In one special specific embodiment, F may be limited to values of 2^{n}, where nεN, so that the multiplication A*F may be replaced by a shifting of A by n bits (to the left or right, depending on system conditions). Here too, there are comparable algorithms, and the more general scheme may be described as follows:
Consequently, in this example, the scaled clock cycle corresponds to the clock cycle denoted as output clock cycle in the previous example, which in both cases corresponds to the second clock cycle, when input clock cycle ET is assumed to be the first clock cycle. Thus, in addition the possibility arises here of generating an additional third clock cycle based on the second timing, that is, the scaled clock cycle, namely output scaled clock cycle ATT.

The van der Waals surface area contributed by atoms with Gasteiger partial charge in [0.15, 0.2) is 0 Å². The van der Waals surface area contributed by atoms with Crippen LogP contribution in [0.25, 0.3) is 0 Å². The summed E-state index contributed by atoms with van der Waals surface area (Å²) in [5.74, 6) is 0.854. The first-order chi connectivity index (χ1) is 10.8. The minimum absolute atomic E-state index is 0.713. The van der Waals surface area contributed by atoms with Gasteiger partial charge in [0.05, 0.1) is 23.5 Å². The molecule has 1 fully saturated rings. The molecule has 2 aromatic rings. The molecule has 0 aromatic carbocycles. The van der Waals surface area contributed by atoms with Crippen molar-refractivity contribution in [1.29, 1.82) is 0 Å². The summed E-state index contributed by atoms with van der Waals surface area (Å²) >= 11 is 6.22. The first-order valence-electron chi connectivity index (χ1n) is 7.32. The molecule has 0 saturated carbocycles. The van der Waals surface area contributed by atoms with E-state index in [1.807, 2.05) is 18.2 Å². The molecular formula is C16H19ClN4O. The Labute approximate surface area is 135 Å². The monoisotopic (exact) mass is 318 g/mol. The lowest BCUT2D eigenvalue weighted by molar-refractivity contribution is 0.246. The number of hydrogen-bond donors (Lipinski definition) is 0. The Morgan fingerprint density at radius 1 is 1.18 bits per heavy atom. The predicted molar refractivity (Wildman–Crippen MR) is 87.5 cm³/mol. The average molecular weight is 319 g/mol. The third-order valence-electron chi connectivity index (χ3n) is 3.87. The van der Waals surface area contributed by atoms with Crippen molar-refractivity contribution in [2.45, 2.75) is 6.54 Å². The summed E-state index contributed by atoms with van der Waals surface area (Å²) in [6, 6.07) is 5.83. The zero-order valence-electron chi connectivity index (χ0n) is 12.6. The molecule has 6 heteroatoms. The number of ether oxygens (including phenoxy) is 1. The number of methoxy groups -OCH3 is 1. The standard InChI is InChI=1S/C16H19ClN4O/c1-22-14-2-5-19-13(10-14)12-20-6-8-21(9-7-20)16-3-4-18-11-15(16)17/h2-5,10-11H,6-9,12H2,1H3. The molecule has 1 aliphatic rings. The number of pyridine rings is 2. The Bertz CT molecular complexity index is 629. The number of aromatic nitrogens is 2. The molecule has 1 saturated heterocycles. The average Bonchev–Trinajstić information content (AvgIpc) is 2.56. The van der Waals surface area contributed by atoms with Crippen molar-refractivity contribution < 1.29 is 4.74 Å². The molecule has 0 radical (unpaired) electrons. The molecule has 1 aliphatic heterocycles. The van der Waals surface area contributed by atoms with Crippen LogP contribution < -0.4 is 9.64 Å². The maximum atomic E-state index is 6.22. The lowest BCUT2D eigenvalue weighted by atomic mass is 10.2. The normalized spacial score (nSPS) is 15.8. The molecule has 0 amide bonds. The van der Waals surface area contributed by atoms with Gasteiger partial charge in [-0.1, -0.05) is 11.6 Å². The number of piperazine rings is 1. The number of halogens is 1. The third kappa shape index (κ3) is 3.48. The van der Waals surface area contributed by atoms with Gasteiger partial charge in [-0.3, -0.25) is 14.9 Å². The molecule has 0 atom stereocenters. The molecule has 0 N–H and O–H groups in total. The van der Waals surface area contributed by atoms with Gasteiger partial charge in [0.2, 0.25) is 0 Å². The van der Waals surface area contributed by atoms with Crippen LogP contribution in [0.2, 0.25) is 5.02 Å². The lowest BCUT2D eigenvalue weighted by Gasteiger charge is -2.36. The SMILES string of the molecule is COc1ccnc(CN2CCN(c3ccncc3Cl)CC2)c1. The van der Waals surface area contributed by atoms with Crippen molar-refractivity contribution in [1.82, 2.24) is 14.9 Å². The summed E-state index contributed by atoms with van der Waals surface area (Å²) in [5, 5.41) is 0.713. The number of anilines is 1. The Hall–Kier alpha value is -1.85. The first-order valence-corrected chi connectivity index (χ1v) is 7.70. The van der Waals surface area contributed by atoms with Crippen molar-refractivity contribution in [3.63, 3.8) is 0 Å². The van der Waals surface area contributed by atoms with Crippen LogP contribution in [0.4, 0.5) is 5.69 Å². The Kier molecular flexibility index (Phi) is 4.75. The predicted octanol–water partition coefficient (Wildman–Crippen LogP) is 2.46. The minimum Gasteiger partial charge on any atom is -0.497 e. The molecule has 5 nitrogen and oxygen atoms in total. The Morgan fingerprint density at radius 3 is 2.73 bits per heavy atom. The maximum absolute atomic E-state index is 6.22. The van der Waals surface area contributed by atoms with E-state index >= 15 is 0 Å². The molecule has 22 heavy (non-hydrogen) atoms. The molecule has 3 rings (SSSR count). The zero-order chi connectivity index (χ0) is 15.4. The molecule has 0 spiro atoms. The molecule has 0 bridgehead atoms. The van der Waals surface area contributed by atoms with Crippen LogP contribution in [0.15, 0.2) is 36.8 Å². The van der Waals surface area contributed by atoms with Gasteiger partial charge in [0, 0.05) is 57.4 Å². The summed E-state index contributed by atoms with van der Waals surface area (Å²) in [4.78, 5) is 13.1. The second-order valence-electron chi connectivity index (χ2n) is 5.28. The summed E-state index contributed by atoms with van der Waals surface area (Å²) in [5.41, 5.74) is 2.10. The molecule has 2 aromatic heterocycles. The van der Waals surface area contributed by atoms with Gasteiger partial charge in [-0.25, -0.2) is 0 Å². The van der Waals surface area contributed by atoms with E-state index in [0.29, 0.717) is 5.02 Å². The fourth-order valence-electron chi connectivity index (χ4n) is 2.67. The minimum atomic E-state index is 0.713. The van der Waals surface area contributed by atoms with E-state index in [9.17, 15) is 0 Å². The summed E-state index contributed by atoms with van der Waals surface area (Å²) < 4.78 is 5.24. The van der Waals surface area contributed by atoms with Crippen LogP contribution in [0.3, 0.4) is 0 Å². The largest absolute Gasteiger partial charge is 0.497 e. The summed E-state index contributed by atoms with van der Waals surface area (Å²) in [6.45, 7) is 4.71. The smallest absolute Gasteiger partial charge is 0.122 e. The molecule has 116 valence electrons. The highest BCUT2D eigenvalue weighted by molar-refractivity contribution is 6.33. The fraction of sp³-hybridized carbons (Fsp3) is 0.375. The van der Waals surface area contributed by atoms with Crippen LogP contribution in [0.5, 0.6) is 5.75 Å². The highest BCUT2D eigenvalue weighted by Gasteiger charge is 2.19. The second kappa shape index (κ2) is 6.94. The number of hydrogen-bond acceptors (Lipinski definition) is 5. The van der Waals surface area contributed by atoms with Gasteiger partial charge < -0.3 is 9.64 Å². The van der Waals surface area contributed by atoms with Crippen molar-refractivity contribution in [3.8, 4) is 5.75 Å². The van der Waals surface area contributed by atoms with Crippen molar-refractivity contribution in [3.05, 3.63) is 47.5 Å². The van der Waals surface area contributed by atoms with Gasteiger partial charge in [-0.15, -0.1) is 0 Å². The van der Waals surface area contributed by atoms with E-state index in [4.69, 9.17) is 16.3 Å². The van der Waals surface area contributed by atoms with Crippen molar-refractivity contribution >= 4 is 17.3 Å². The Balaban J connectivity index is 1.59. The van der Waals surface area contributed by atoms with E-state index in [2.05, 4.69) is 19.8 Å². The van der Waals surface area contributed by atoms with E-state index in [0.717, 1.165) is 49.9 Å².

As in the previously named example, here too the corresponding variants are possible, as has been described already in connection with
The continuation according to
Consequently, at the next input clock pulse at T2, R=5>1. The system again reaches block 304 where R is calculated anew to R=4, a scaled clock pulse TT is generated, and since T is still less than 2, this value of T is incremented anew in block 310.
At T=3, the next input clock pulse, consequently R=4 is still greater than 1, and the system reaches block 304. Thereby the next value for R is calculated, R=3, and a scaled clock pulse TT is generated. Now block 309 delivers the truth value FALSEZ, since T=2, which means that T is set to 0 in block 312, and an output scaled clock pulse ATT is generated in block 313. At T=4, R at 3 is still greater than 1. Thus, in block 304 a scaled clock pulse TTP is generated anew, and the next R value is calculated as R=2.
In query 309, T at 0 is less than 2, and is incremented in block 310 to T=1.